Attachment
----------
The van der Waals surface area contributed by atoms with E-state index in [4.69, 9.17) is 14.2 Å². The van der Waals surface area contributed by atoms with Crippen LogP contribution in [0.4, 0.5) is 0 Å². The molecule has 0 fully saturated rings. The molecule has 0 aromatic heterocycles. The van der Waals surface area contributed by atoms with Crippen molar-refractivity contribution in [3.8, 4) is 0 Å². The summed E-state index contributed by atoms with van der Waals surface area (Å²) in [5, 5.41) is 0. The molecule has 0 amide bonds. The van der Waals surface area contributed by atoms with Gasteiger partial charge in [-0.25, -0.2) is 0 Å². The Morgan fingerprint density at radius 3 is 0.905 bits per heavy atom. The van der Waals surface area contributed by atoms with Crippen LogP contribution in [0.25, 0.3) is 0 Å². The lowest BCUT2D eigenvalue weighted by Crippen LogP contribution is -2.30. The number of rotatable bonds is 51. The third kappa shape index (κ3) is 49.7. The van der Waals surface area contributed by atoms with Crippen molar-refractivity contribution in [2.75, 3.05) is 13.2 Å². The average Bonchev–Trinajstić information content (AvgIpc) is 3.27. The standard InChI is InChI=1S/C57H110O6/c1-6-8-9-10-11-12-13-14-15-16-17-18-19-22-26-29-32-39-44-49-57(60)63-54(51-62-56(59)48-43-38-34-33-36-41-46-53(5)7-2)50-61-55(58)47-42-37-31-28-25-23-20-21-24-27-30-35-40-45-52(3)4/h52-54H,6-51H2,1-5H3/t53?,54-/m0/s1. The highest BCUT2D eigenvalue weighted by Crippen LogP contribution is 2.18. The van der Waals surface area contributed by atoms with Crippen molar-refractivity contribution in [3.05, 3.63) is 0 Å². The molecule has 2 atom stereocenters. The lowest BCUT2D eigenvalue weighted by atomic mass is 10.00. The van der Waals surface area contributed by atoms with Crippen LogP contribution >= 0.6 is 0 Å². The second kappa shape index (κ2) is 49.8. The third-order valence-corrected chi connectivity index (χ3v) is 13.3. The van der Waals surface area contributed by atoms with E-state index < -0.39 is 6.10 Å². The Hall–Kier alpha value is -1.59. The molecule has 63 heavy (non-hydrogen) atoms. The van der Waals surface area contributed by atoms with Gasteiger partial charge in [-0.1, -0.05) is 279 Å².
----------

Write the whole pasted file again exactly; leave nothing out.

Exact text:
The van der Waals surface area contributed by atoms with E-state index in [4.69, 9.17) is 14.2 Å². The van der Waals surface area contributed by atoms with Crippen LogP contribution in [0.4, 0.5) is 0 Å². The molecule has 0 fully saturated rings. The molecule has 0 aromatic heterocycles. The van der Waals surface area contributed by atoms with Crippen molar-refractivity contribution in [3.8, 4) is 0 Å². The summed E-state index contributed by atoms with van der Waals surface area (Å²) in [5, 5.41) is 0. The molecule has 0 amide bonds. The van der Waals surface area contributed by atoms with Gasteiger partial charge in [-0.25, -0.2) is 0 Å². The Morgan fingerprint density at radius 3 is 0.905 bits per heavy atom. The van der Waals surface area contributed by atoms with Crippen LogP contribution in [0.25, 0.3) is 0 Å². The lowest BCUT2D eigenvalue weighted by Crippen LogP contribution is -2.30. The number of rotatable bonds is 51. The third kappa shape index (κ3) is 49.7. The van der Waals surface area contributed by atoms with Crippen molar-refractivity contribution in [2.75, 3.05) is 13.2 Å². The average Bonchev–Trinajstić information content (AvgIpc) is 3.27. The standard InChI is InChI=1S/C57H110O6/c1-6-8-9-10-11-12-13-14-15-16-17-18-19-22-26-29-32-39-44-49-57(60)63-54(51-62-56(59)48-43-38-34-33-36-41-46-53(5)7-2)50-61-55(58)47-42-37-31-28-25-23-20-21-24-27-30-35-40-45-52(3)4/h52-54H,6-51H2,1-5H3/t53?,54-/m0/s1. The highest BCUT2D eigenvalue weighted by Crippen LogP contribution is 2.18. The van der Waals surface area contributed by atoms with Crippen molar-refractivity contribution in [3.05, 3.63) is 0 Å². The molecule has 2 atom stereocenters. The lowest BCUT2D eigenvalue weighted by atomic mass is 10.00. The van der Waals surface area contributed by atoms with Crippen LogP contribution >= 0.6 is 0 Å². The second kappa shape index (κ2) is 49.8. The third-order valence-corrected chi connectivity index (χ3v) is 13.3. The van der Waals surface area contributed by atoms with E-state index < -0.39 is 6.10 Å². The Hall–Kier alpha value is -1.59. The molecule has 63 heavy (non-hydrogen) atoms. The van der Waals surface area contributed by atoms with Gasteiger partial charge in [-0.1, -0.05) is 279 Å².